The message being delivered to Pakistan throughout the week by the Obama team is that its effort to convince Pakistan to more aggressively combat groups like the Haqqani network and Lashkar-e-Taiba will now consist of both carrots and sticks. But this means that the U.S. administration must find a way incentivize both the Pakistani civilian and military leadership, which have differing agendas and capabilities.
"The Obama side is calculating that Pakistan's military can deliver on subjects important to the U.S. but doesn't want to, while the civilian leadership in Pakistan wants to, but isn't able," said one high-level participant who spoke with The Cable in between sessions.
The carrots are clear. A State Department official confirmed to The Cable that the two sides will formally announce on Friday a new $2 billion military aid package for Pakistan, focusing mostly on items that can be used for counterterrorism. Unspecified amounts of new funding for the reconstruction effort related to the Pakistani flood disaster are also on the table. In exchange, the United States not only wants increased Pakistani military operations in North Waziristan and Baluchistan, but also increased operational flexibility for U.S. special forces operating inside Pakistan's borders.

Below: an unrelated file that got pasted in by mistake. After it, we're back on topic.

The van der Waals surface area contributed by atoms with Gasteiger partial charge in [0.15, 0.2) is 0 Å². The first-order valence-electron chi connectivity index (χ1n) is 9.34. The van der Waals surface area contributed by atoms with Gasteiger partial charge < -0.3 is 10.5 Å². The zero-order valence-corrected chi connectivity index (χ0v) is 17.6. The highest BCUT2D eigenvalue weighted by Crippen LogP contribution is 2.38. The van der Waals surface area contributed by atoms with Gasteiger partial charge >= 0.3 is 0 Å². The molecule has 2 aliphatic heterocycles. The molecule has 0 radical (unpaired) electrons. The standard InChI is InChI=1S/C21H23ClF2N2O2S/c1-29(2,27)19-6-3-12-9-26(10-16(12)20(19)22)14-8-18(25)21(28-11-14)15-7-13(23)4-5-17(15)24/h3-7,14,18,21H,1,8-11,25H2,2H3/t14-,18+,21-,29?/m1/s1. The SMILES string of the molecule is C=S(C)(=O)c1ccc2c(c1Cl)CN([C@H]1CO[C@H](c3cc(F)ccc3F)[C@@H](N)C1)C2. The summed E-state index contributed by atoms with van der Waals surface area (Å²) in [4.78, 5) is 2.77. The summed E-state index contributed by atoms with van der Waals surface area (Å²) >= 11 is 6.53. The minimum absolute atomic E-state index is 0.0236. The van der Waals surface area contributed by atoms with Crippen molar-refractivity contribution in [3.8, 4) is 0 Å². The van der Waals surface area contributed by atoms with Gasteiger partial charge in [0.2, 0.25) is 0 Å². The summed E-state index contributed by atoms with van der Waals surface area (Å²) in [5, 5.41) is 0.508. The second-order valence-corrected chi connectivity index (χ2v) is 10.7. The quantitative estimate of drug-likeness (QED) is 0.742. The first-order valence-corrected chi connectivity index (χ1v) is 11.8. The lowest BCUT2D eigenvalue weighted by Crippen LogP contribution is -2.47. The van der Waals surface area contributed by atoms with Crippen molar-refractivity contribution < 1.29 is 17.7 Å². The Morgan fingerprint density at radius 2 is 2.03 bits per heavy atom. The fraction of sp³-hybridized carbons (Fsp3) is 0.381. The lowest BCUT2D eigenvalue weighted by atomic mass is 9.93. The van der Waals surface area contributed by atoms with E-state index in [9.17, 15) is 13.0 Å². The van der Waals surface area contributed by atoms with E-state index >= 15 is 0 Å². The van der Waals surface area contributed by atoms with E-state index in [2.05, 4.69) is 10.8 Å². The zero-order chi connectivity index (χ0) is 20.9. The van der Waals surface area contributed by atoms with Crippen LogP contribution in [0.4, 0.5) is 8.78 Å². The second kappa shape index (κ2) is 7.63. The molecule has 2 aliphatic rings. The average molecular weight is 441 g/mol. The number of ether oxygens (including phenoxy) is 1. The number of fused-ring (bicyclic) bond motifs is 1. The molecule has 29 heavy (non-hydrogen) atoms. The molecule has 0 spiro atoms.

The sticks are less clear. Former U.S. Ambassador to Afghanistan and Iraq Zalmay Khalilzad argued in a New York Times op-ed Tuesday that the Obama administration should threaten to take down terrorist havens in Pakistan, without Islamabad's consent if necessary. The Carnegie Endowment's Ashley Tellis wrote that the United States should condition aid to Pakistan on increased cooperation and even consider throwing more support toward India's role in Afghanistan, an idea the Pakistanis despise.
The timing of these op-eds and the change in the Obama administration's tone is not being seen by many as a coincidence.